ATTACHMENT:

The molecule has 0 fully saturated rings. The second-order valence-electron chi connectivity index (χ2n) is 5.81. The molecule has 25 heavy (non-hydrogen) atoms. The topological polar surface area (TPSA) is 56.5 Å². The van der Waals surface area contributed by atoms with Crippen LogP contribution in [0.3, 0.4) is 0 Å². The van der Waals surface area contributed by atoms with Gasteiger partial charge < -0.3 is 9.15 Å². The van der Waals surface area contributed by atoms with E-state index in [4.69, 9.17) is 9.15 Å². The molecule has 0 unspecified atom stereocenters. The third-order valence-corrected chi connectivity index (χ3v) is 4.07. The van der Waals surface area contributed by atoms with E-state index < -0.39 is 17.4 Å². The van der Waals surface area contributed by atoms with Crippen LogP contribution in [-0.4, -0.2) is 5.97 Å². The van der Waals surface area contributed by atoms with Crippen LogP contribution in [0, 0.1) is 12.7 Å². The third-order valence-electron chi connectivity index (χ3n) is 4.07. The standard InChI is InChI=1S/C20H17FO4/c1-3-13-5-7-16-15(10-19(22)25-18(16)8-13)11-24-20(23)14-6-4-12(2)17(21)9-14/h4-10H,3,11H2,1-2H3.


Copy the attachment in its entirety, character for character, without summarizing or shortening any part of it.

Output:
The molecule has 0 fully saturated rings. The second-order valence-electron chi connectivity index (χ2n) is 5.81. The molecule has 25 heavy (non-hydrogen) atoms. The topological polar surface area (TPSA) is 56.5 Å². The van der Waals surface area contributed by atoms with Crippen LogP contribution in [0.3, 0.4) is 0 Å². The van der Waals surface area contributed by atoms with Gasteiger partial charge < -0.3 is 9.15 Å². The van der Waals surface area contributed by atoms with E-state index in [4.69, 9.17) is 9.15 Å². The molecule has 0 unspecified atom stereocenters. The third-order valence-corrected chi connectivity index (χ3v) is 4.07. The van der Waals surface area contributed by atoms with E-state index < -0.39 is 17.4 Å². The van der Waals surface area contributed by atoms with Crippen LogP contribution in [-0.4, -0.2) is 5.97 Å². The van der Waals surface area contributed by atoms with Crippen LogP contribution in [0, 0.1) is 12.7 Å². The third-order valence-electron chi connectivity index (χ3n) is 4.07. The standard InChI is InChI=1S/C20H17FO4/c1-3-13-5-7-16-15(10-19(22)25-18(16)8-13)11-24-20(23)14-6-4-12(2)17(21)9-14/h4-10H,3,11H2,1-2H3.